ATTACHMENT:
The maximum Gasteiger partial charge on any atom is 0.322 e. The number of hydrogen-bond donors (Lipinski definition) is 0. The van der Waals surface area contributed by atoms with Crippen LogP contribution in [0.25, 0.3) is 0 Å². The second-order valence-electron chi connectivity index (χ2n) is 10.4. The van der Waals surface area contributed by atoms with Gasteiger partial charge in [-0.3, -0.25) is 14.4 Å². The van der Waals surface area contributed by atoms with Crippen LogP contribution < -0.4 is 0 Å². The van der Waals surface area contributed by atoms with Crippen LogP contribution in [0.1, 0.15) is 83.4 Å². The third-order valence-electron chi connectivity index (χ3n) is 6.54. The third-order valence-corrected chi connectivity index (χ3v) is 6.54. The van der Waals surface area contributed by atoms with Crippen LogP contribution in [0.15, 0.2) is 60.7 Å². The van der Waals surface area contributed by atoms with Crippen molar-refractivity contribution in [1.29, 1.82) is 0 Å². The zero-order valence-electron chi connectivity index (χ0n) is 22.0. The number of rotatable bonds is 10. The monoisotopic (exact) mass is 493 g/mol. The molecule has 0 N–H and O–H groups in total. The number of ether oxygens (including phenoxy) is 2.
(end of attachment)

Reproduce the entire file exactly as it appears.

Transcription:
The maximum Gasteiger partial charge on any atom is 0.322 e. The number of hydrogen-bond donors (Lipinski definition) is 0. The van der Waals surface area contributed by atoms with Crippen LogP contribution in [0.25, 0.3) is 0 Å². The second-order valence-electron chi connectivity index (χ2n) is 10.4. The van der Waals surface area contributed by atoms with Gasteiger partial charge in [-0.3, -0.25) is 14.4 Å². The van der Waals surface area contributed by atoms with Crippen LogP contribution < -0.4 is 0 Å². The van der Waals surface area contributed by atoms with Crippen LogP contribution in [0.1, 0.15) is 83.4 Å². The third-order valence-electron chi connectivity index (χ3n) is 6.54. The third-order valence-corrected chi connectivity index (χ3v) is 6.54. The van der Waals surface area contributed by atoms with Crippen LogP contribution in [0.15, 0.2) is 60.7 Å². The van der Waals surface area contributed by atoms with Crippen molar-refractivity contribution in [1.29, 1.82) is 0 Å². The zero-order valence-electron chi connectivity index (χ0n) is 22.0. The number of rotatable bonds is 10. The monoisotopic (exact) mass is 493 g/mol. The molecule has 0 N–H and O–H groups in total. The number of ether oxygens (including phenoxy) is 2.